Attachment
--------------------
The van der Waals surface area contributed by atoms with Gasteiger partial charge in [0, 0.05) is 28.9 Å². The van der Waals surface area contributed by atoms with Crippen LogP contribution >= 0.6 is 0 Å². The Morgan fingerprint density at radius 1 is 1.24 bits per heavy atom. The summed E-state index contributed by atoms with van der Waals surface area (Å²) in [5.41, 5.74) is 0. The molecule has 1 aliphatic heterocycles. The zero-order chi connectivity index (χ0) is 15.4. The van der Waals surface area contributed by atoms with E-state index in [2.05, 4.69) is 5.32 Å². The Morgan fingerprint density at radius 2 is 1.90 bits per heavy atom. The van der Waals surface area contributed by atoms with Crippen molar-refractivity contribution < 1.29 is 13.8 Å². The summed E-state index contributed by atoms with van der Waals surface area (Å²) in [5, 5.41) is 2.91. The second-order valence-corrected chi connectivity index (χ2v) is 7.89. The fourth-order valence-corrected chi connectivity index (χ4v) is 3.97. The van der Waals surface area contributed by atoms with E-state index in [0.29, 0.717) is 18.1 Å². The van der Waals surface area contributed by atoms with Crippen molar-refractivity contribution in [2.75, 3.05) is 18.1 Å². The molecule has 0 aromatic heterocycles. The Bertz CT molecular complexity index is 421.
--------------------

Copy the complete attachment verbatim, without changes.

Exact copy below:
The van der Waals surface area contributed by atoms with Gasteiger partial charge in [0, 0.05) is 28.9 Å². The van der Waals surface area contributed by atoms with Crippen LogP contribution >= 0.6 is 0 Å². The Morgan fingerprint density at radius 1 is 1.24 bits per heavy atom. The summed E-state index contributed by atoms with van der Waals surface area (Å²) in [5.41, 5.74) is 0. The molecule has 1 aliphatic heterocycles. The zero-order chi connectivity index (χ0) is 15.4. The van der Waals surface area contributed by atoms with E-state index in [2.05, 4.69) is 5.32 Å². The Morgan fingerprint density at radius 2 is 1.90 bits per heavy atom. The van der Waals surface area contributed by atoms with Crippen molar-refractivity contribution < 1.29 is 13.8 Å². The summed E-state index contributed by atoms with van der Waals surface area (Å²) in [5, 5.41) is 2.91. The second-order valence-corrected chi connectivity index (χ2v) is 7.89. The fourth-order valence-corrected chi connectivity index (χ4v) is 3.97. The van der Waals surface area contributed by atoms with E-state index in [0.29, 0.717) is 18.1 Å². The van der Waals surface area contributed by atoms with Crippen molar-refractivity contribution in [2.75, 3.05) is 18.1 Å². The molecule has 0 aromatic heterocycles. The Bertz CT molecular complexity index is 421.